Mastering the new reality of virtual events

Published on in Advice / Tips & Tricks

By Andrea Heuston

Pre-COVID my company specialized in designing and executing corporate events – from visual concepts, video, motion graphics and animation to presentation design to speaker training and support– for events from 5 to 50,000 attendees. Clearly all that has changed. These days we’re helping our clients pivot to virtual events. One thing we’ve learned, it’s not as simple as turning on a camera and live streaming the event. If you want an effective and compelling event, one that will engage your audiences, you need to rethink the format, delivery and content. 

Here are some of the things we have learned.

Rethink the entire format

If your event was a full day or multi-day event, does it still need to be that way now that it’s virtual? For one client, we were scheduled to produce their national sales meeting of 500 people with stakeholders coming from across the country and three different continents. Instead of sticking with the 3-day format, we produced a series of videos and rolled them out like a Netflix series, with new videos dropping almost daily over a 6-7-week period. This allowed attendees to navigate their own journey through the content on their own timeline, and to view the content as often as they wanted to, to take it in. It also eliminated the challenges of planning around different time zones and connectivity, since everyone’s WFH situation and bandwidth is different. The content has now been stored and can be rolled out for other purposes — such as onboarding new employees and training other departments — so it has a much longer shelf life and more value for the client than a live event. 

Rethink how you engage your audience

There are very few of us who don’t have Zoom (or Go-To-Meeting, Google Hangouts or Microsoft Teams) fatigue by now. If your event has a steady stream of back-to-back-to-back talking heads, it’s almost guaranteed to lose your audience. When designing your digital event, brainstorm what you can do to engage the audience. Beautiful visuals, video, motion graphics and animation should be a given. But what else can you do? Think about designing engagement points throughout each session of your event such interactive exercises, shared experiences, branded materials shipped ahead of time, and more.

For some events we’ve worked with Boxperience to send customized connection boxes. The content and theme of the boxes - with personalized audio or video cards - is tailored to match the content of the event and tied to the agenda.  At a certain point the moderator/presenter instructs the audience to open their box and leads them through the content, so it becomes a fun and interactive presentation. We’ve also found this to be more valuable than your standard swag bag of tchotchkes at a conference. It’s curated more thoughtfully, and for the person receiving it, it becomes something they want to keep and refer back to.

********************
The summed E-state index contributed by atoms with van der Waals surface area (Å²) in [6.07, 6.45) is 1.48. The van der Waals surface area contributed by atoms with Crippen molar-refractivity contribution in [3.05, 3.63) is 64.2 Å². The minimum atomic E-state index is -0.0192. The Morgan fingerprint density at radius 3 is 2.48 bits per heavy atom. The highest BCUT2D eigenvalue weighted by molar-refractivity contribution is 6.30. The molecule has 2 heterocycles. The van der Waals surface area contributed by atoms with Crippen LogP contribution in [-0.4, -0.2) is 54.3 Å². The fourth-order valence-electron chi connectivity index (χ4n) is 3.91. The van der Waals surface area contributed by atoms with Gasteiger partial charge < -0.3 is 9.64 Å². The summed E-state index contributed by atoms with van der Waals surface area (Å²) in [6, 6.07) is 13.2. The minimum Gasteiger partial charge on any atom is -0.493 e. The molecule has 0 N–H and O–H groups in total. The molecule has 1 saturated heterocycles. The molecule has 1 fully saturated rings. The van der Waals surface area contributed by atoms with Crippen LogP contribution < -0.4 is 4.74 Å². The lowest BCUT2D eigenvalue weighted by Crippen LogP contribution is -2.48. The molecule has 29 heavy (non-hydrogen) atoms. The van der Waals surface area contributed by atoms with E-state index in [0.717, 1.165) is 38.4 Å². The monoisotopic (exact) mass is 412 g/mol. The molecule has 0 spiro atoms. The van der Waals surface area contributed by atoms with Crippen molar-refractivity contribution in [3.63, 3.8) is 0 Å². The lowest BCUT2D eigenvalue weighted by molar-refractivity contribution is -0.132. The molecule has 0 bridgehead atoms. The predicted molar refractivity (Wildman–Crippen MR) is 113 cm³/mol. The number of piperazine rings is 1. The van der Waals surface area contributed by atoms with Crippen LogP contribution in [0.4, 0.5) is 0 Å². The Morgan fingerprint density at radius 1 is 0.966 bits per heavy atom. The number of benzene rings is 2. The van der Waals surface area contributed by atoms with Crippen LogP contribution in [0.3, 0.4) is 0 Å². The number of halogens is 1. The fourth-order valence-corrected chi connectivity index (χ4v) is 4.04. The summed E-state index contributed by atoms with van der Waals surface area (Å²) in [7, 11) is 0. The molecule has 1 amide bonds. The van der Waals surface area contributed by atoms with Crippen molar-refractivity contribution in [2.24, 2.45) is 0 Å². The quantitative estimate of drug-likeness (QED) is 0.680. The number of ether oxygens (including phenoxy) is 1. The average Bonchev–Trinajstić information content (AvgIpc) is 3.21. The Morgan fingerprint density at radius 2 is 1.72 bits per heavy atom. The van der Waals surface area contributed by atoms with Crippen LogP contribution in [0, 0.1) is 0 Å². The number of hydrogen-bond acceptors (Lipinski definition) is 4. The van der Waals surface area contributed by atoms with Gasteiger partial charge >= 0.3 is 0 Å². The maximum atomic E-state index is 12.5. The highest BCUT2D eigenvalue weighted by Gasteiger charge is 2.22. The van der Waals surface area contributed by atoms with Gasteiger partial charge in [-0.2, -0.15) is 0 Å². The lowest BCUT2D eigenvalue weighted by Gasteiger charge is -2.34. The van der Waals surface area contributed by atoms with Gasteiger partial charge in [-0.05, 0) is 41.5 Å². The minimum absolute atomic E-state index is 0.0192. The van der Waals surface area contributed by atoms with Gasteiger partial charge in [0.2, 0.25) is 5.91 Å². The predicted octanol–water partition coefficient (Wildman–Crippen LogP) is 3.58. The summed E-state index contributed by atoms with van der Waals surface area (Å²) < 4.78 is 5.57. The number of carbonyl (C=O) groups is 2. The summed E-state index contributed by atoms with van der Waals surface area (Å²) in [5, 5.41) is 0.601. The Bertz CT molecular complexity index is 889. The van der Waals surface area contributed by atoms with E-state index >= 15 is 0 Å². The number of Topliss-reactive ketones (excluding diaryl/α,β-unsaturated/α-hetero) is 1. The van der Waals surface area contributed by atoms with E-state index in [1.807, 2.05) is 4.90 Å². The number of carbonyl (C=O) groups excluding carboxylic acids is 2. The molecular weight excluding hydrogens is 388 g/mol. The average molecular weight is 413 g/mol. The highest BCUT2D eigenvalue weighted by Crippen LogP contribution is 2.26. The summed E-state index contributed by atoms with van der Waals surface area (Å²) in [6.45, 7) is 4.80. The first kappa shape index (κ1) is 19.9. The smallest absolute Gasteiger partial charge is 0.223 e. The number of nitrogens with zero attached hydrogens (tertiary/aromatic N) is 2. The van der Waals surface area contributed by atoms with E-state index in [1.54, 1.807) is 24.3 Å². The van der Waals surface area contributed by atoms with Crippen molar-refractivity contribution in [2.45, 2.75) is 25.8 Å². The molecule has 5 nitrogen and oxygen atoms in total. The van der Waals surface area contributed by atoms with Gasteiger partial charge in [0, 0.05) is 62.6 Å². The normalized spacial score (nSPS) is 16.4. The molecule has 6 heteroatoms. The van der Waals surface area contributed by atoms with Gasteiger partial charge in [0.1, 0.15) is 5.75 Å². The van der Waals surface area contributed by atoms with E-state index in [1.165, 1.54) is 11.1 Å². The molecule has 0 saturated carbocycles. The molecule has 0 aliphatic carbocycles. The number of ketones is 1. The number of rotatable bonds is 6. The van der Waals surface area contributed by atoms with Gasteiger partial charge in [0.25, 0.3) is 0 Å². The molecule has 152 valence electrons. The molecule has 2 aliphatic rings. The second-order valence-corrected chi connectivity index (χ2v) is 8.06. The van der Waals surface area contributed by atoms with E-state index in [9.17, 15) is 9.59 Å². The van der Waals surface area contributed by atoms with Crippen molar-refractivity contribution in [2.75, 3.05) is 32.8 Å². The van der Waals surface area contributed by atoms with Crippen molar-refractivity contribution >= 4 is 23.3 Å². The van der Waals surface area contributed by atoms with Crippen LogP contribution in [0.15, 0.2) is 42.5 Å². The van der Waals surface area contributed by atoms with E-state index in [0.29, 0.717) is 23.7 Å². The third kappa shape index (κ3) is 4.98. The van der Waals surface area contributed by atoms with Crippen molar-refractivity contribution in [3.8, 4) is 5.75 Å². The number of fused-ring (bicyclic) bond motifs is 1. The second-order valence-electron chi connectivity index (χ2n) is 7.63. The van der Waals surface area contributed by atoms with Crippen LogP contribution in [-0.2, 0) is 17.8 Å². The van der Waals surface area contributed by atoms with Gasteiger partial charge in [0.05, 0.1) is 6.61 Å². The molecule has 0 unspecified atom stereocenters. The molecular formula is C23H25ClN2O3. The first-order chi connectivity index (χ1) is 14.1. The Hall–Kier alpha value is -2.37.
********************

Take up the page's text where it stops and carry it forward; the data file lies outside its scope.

Also think about incorporating shared experiences such as trying out products. Or adding a virtual happy hour at the end of the day. For a Fortune 500 wine brand’s upcoming national distributor summit, we are proposing sending out wine and chocolate so that attendees can participate together in a wine tasting and food pairing experience. 

To liven things up for an upcoming virtual, live client event we’ve hired a nationally known comedian to emcee the event. It adds a level of energy and engagement that draws people in.

Rethink the delivery

The format of an in-person event of a keynote address or presentation of 30–45-minutes does not work online. We all have short attention spans and even more so now with our Zoom fatigue. You’ll start losing people at around 12.5 minutes. So plan for a greater variety of speakers or for your speakers to appear more frequently but for shorter periods throughout the event.  We also recommend that speakers mix it up and pepper their presentations with an assortment of methods and interactions such as polls, videos, breakout rooms, real-time chat and Q&A sessions, increasing the engagement level. Note, it’s key that a live Q&A is moderated and it’s best if it’s scripted; where you can poll people ahead of time and then ask questions. Having a moderator is important as s/he can watch the chat thread and feed the questions and comments to the speaker. This leaves the speaker free to concentrate on their content and not be distracted by needing to watch the chat box.   

We also recommend a mix of live and pre-recorded presentations. What pre-recorded sessions may lack in real-time engagement they make up for in production value, and your speakers can have multiple takes to ensure their message is clear, concise and on-point. An added bonus is that those speakers who aren’t comfortable with live presentations really appreciate this. When using recorded video, we recommend following it up with a live Q&A with the audience and an exercise of some sort. That way you get the best of both worlds – a polished presentation and the audience gets to interact with the speaker.

At the end of the day, it’s all about keeping people entertained and engaged; if they’re not engaged, they won’t hear anything you have to say, so plan your event — be it online, in-person or a hybrid —accordingly. Focus on snackable content and audience engagement.

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About the Author

Andrea Heuston
Andrea Heuston is the founder and CEO of Artitudes Design, a 25 year-old experiential design firm that works with Fortune 500 companies (Microsoft, Starbucks and Expedia to name a few) as well as startups and non-profits.

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